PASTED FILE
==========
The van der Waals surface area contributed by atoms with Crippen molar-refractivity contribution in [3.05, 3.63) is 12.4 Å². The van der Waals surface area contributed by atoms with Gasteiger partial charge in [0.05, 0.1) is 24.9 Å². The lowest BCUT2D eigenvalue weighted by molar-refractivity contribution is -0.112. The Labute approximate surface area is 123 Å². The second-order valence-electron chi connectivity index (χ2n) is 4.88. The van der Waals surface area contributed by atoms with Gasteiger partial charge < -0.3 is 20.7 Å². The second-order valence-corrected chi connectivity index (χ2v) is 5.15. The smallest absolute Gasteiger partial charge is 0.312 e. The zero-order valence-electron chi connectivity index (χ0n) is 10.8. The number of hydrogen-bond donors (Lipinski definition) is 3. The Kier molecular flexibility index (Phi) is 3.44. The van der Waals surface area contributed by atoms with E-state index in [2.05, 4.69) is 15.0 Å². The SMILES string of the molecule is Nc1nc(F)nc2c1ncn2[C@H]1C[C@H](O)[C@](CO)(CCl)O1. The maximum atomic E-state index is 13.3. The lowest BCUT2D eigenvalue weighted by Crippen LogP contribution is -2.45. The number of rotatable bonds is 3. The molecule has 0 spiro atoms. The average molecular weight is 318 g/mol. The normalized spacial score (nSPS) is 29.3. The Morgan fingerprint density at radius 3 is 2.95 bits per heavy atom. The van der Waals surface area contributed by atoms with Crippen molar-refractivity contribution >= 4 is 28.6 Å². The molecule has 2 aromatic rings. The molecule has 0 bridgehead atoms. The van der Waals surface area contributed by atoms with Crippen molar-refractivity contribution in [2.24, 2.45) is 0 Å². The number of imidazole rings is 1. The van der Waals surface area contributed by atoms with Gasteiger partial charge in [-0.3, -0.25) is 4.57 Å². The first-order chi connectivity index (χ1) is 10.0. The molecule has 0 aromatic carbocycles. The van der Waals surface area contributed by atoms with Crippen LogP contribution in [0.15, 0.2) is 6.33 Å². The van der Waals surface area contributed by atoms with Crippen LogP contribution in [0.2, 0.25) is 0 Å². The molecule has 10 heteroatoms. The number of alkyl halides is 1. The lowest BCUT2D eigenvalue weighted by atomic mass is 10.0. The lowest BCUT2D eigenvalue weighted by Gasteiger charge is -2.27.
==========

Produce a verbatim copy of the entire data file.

The van der Waals surface area contributed by atoms with Crippen molar-refractivity contribution in [3.05, 3.63) is 12.4 Å². The van der Waals surface area contributed by atoms with Gasteiger partial charge in [0.05, 0.1) is 24.9 Å². The lowest BCUT2D eigenvalue weighted by molar-refractivity contribution is -0.112. The Labute approximate surface area is 123 Å². The second-order valence-electron chi connectivity index (χ2n) is 4.88. The van der Waals surface area contributed by atoms with Gasteiger partial charge < -0.3 is 20.7 Å². The second-order valence-corrected chi connectivity index (χ2v) is 5.15. The smallest absolute Gasteiger partial charge is 0.312 e. The zero-order valence-electron chi connectivity index (χ0n) is 10.8. The number of hydrogen-bond donors (Lipinski definition) is 3. The Kier molecular flexibility index (Phi) is 3.44. The van der Waals surface area contributed by atoms with E-state index in [2.05, 4.69) is 15.0 Å². The SMILES string of the molecule is Nc1nc(F)nc2c1ncn2[C@H]1C[C@H](O)[C@](CO)(CCl)O1. The maximum atomic E-state index is 13.3. The lowest BCUT2D eigenvalue weighted by Crippen LogP contribution is -2.45. The number of rotatable bonds is 3. The molecule has 0 spiro atoms. The average molecular weight is 318 g/mol. The normalized spacial score (nSPS) is 29.3. The Morgan fingerprint density at radius 3 is 2.95 bits per heavy atom. The van der Waals surface area contributed by atoms with Crippen molar-refractivity contribution >= 4 is 28.6 Å². The molecule has 2 aromatic rings. The molecule has 0 bridgehead atoms. The van der Waals surface area contributed by atoms with Crippen molar-refractivity contribution in [2.24, 2.45) is 0 Å². The number of imidazole rings is 1. The van der Waals surface area contributed by atoms with Gasteiger partial charge in [-0.3, -0.25) is 4.57 Å². The first-order chi connectivity index (χ1) is 10.0. The molecule has 0 aromatic carbocycles. The van der Waals surface area contributed by atoms with Crippen LogP contribution in [0.15, 0.2) is 6.33 Å². The van der Waals surface area contributed by atoms with Crippen LogP contribution in [0.2, 0.25) is 0 Å². The molecule has 10 heteroatoms. The number of alkyl halides is 1. The lowest BCUT2D eigenvalue weighted by atomic mass is 10.0. The lowest BCUT2D eigenvalue weighted by Gasteiger charge is -2.27.